Gen. Thomas Gage arrived in Boston in April, 1774, having been appointed by the Crown to replace Gov. Hutchinson. One of his initial moves was implementation of the Intolerable Acts, which closed the port of Boston and placed appointments of justices for local courts in his hands. The Justices of the Court of General Sessions congratulated Gov. Gage on his safe arrival and denounced any “Riots, Routs Combinations and unwarrantable Resolves.”
In Worcester, 40 miles west of Boston, the town had already begun the Revolution. On January 3, in response to the Boston Tea Party, thirty-one men founded a Society to put forward radical candidates for public office. While the town’s Committees of Correspondence responded to Gage’s arrival with an appeal to sever all connections with Great Britain, members of the “American Political Society” pledged to arm themselves with “two Pounds of Gun Powder each,12 Flints and Lead” on July 4, 1774, exactly two years before the Declaration of Independence. An outraged General Gage wrote, “In Worcester, they keep no Terms, openly threaten Resistance by Arms, have been purchasing Arms, preparing them, casting Ball, and providing Powder, and threaten to attack any Troops who dare to oppose them….the flames of sedition spread universally throughout the country beyond conception.”
By the end of August, thousands of patriot farmers, laborers and mechanics had prevented courts in Great Barrington and Springfield from opening under the new Massachusetts Government Act. On the morning of September 6, over four thousand men from 37 militias throughout Worcester County, a vast area extending from the border of Rhode Island to New Hampshire, marched into the the town of Worcester, the county seat. When the Crown-appointed court officials arrived to begin court proceedings, barricades had been erected, prevented them from opening the courthouse doors. The Committee of Correspondence, which was meeting across the street in the home of Timothy Bigelow, drafted a resolution of compromise, which was rejected by the leaders of the 37 militias.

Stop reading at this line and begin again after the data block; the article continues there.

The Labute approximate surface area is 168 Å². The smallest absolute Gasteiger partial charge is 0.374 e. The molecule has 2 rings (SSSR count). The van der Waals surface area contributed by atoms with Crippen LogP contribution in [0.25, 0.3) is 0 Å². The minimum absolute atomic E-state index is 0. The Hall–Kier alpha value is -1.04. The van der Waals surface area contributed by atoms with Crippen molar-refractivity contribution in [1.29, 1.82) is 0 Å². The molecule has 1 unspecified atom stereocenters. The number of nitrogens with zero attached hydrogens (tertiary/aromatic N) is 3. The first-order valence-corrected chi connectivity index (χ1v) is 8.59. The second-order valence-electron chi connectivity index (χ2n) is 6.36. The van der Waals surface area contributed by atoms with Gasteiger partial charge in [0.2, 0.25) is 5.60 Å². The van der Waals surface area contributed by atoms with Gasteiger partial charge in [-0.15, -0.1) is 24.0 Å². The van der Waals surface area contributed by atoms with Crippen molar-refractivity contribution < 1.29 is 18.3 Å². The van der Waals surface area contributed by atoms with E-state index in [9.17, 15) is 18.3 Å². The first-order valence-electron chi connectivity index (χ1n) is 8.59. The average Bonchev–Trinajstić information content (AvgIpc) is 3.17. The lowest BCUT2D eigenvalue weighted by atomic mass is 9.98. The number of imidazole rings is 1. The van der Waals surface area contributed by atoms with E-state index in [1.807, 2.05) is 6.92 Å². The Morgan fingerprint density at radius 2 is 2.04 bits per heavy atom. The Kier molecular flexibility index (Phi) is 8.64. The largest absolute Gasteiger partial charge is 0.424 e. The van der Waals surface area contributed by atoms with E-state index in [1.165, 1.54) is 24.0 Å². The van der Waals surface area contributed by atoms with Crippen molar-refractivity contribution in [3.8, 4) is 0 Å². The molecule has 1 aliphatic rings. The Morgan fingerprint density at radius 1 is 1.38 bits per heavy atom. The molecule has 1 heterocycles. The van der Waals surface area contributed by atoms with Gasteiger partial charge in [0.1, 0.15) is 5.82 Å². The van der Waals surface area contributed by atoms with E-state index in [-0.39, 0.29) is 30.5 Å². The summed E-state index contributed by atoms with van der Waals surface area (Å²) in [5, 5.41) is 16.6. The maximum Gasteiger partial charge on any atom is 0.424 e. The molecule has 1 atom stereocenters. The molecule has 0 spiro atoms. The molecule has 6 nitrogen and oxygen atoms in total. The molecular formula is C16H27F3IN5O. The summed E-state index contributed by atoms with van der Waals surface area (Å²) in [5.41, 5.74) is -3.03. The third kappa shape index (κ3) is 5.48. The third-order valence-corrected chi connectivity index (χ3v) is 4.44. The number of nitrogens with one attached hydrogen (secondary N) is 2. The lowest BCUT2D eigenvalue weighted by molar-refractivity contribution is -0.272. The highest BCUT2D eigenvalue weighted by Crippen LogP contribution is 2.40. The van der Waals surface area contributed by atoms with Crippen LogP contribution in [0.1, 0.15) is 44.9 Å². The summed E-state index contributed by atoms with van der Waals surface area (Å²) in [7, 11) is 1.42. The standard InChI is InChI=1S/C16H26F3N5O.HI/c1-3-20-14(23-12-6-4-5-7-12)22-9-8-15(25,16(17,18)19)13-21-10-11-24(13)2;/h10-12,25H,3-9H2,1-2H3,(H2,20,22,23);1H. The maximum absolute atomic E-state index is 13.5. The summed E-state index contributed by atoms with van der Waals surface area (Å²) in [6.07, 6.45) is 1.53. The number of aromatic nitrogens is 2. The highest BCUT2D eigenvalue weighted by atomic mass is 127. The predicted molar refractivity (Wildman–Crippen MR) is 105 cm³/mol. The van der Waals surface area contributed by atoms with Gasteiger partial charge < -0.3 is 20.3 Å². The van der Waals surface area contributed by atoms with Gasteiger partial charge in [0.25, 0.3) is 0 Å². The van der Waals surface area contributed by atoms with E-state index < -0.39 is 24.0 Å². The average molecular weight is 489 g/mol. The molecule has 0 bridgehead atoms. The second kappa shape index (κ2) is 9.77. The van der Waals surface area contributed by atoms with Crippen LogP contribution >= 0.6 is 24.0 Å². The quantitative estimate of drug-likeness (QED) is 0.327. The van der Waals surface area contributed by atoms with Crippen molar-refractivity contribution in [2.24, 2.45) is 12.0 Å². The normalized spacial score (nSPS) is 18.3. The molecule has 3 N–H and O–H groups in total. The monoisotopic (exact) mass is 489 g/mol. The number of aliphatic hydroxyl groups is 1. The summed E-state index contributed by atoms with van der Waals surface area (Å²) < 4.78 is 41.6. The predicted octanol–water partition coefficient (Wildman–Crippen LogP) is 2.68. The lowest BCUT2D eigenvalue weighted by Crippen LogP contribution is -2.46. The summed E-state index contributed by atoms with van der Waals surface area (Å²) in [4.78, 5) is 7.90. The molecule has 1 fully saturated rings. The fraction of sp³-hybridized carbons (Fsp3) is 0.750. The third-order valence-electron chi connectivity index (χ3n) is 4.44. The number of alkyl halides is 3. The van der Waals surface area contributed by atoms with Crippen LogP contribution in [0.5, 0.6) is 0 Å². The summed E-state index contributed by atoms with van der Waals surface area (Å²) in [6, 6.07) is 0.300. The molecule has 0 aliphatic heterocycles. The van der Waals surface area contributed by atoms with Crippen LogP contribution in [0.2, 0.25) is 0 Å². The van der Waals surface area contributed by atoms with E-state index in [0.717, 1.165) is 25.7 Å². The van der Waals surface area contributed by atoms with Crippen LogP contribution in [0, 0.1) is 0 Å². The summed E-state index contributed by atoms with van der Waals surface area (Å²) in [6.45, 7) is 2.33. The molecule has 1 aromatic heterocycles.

While each company stood in formation, the heads of the militias now headed to the house of Timothy Paine and demanded that he resign his appointment to the court in an address to each company. In the mid-afternoon, the dozen court officials emerged from Daniel Heywood’s tavern, hat in hand, and signed papers disavowing British authority and resigning their positions, repeating the disavowal to each of the assembled militias. Within a few weeks, patriot militias shut down courts in every county outside of Boston.
The Powder Alarm
On September 1, 1774 a rumor circulated throughout western Massachusetts that Boston had been destroyed by the British, who were heading west destroying and killing everything in their path after capturing the Powder House in Charlestown. Several thousand countrymen from Worcester and surrounding areas advanced to Cambridge, some armed only with sticks. All along the way, men rushed forward, some on foot, some on horseback, while women and children stayed busy making bullets and baking biscuits, not knowing whether they should ever see their husbands and fathers again. It was not until the men reached Cambridge that word spread that it was a false alarm. Read the entire story.
Timothy Bigelow, who worked as a blacksmith in Worcester, served on the town’s Committee of Correspondence in the years leading up to the Revolutionary War. On October 4, 1774, twenty-one men at Worcester town meeting gave the following instructions to Bigelow, who had been selected as the town’s representative to the Provincial Congress: